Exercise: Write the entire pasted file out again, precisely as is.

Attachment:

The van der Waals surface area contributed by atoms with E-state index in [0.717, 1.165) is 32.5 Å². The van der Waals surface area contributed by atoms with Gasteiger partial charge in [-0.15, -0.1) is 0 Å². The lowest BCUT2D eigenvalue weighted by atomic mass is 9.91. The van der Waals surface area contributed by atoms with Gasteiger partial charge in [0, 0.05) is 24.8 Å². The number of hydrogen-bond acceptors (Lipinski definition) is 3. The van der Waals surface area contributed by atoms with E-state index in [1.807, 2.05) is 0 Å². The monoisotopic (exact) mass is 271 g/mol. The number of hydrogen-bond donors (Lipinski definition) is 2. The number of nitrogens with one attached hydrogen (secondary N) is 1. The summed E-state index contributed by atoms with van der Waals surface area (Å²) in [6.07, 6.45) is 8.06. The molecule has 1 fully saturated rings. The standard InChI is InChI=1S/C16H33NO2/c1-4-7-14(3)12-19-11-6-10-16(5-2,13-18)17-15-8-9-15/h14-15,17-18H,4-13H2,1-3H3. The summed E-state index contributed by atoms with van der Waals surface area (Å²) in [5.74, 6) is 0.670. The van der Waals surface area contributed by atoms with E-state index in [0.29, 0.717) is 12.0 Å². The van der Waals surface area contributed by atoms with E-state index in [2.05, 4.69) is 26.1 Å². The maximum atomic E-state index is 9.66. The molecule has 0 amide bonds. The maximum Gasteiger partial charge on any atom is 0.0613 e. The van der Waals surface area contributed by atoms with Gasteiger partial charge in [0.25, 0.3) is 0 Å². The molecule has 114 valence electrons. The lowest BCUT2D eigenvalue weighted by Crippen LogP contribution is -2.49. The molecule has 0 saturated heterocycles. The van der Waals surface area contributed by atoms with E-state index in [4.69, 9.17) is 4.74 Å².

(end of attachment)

The van der Waals surface area contributed by atoms with E-state index in [0.717, 1.165) is 32.5 Å². The van der Waals surface area contributed by atoms with Gasteiger partial charge in [-0.15, -0.1) is 0 Å². The lowest BCUT2D eigenvalue weighted by atomic mass is 9.91. The van der Waals surface area contributed by atoms with Gasteiger partial charge in [0, 0.05) is 24.8 Å². The number of hydrogen-bond acceptors (Lipinski definition) is 3. The van der Waals surface area contributed by atoms with E-state index in [1.807, 2.05) is 0 Å². The monoisotopic (exact) mass is 271 g/mol. The number of hydrogen-bond donors (Lipinski definition) is 2. The number of nitrogens with one attached hydrogen (secondary N) is 1. The summed E-state index contributed by atoms with van der Waals surface area (Å²) in [6.07, 6.45) is 8.06. The molecule has 1 fully saturated rings. The standard InChI is InChI=1S/C16H33NO2/c1-4-7-14(3)12-19-11-6-10-16(5-2,13-18)17-15-8-9-15/h14-15,17-18H,4-13H2,1-3H3. The summed E-state index contributed by atoms with van der Waals surface area (Å²) in [5.74, 6) is 0.670. The van der Waals surface area contributed by atoms with E-state index in [0.29, 0.717) is 12.0 Å². The van der Waals surface area contributed by atoms with E-state index in [2.05, 4.69) is 26.1 Å². The maximum atomic E-state index is 9.66. The molecule has 0 amide bonds. The maximum Gasteiger partial charge on any atom is 0.0613 e. The van der Waals surface area contributed by atoms with Gasteiger partial charge in [0.25, 0.3) is 0 Å². The molecule has 114 valence electrons. The lowest BCUT2D eigenvalue weighted by Crippen LogP contribution is -2.49. The molecule has 0 saturated heterocycles. The van der Waals surface area contributed by atoms with E-state index in [4.69, 9.17) is 4.74 Å².